‘Here, listen!’ Rat shouted. Everyone stopped and turned to look at him, surprised by the volume of his voice. A strange expression crossed his face, as if he was puzzled to find himself the centre of attention. Then it disappeared beneath a dawning revelation.

‘Why don’t we let them go?’ he suggested.

Macarde gave him a reptilian glare. ‘What?’ he said slowly.

‘No, wait, hear me out,’ said Rat, with the attitude of one caught up in an idea so brilliant that it would require careful explanation to his benighted audience. ‘I mean, killing ’em won’t do no good to us. They don’t look like they’ve got a shillie to their name anyways. If we let ’em go, they could, you know, spread the good word and stuff: "That Lawsen Macarde is a reasonable man. The kind of man you can do business with." ’

Macarde had been steadily reddening as Rat’s speech went on, and now his unshaven jowls were trembling with fury. Droop-Eye and Bruiser exchanged wary glances. Neither of them knew what had possessed their companion to pipe up with his opinion, but they both knew the inevitable outcome. Macarde’s hand twitched towards the hilt of Frey’s cutlass.

‘You should listen to the man,’ said Crake. ‘He talks a lot of sense.’

Macarde’s murderous gaze switched to Crake. Absurdly, Crake was still smiling. He flashed his toothy grin at Macarde now, looking for all the world like some oily salesman instead of a man facing his imminent demise.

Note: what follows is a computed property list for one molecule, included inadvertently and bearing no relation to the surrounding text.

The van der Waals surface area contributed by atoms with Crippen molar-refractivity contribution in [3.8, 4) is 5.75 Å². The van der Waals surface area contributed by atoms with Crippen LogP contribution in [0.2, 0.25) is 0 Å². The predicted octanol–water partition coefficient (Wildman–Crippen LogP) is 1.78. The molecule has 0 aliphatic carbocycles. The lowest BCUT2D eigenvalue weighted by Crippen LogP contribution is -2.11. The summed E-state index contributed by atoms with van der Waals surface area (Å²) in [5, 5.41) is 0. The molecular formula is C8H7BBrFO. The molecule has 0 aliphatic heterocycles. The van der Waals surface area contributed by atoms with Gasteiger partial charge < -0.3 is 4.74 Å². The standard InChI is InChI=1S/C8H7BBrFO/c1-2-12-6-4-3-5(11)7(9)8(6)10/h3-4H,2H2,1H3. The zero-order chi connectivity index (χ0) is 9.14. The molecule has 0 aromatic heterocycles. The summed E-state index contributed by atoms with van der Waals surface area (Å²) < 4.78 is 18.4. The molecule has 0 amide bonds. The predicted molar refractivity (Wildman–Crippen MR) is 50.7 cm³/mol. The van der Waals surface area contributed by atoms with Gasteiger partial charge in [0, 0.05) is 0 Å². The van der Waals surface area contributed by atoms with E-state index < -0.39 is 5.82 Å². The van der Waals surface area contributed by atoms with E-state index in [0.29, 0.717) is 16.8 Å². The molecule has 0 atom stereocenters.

But then Macarde noticed something. The anger drained from his face and he craned in to look a little closer.

‘That’s a nice tooth,’ he murmured.

Yes, keep looking, you ugly bag of piss, Crake thought. You just keep looking.

Crake directed every ounce of his willpower at the smuggler. Rat’s idea wasn’t so bad, when you thought about it. A show of generosity now could only increase Macarde’s standing in the eyes of his customers. They’d come flocking to him with their deals, offering the best cuts for the privilege of working with him. He could own this town!

But Macarde was smarter than Rat. The tooth only worked on the weak-minded. He was resisting; Crake could see it on his face. Even bewitched as he was by the tooth, he sensed that something was amiss.

A chill spread through Crake’s body, something icier and more insidious than simple fear. The tooth was draining him. Hungover and weak as he was, he couldn’t keep up the fight for long, and he’d already used his best efforts on Rat.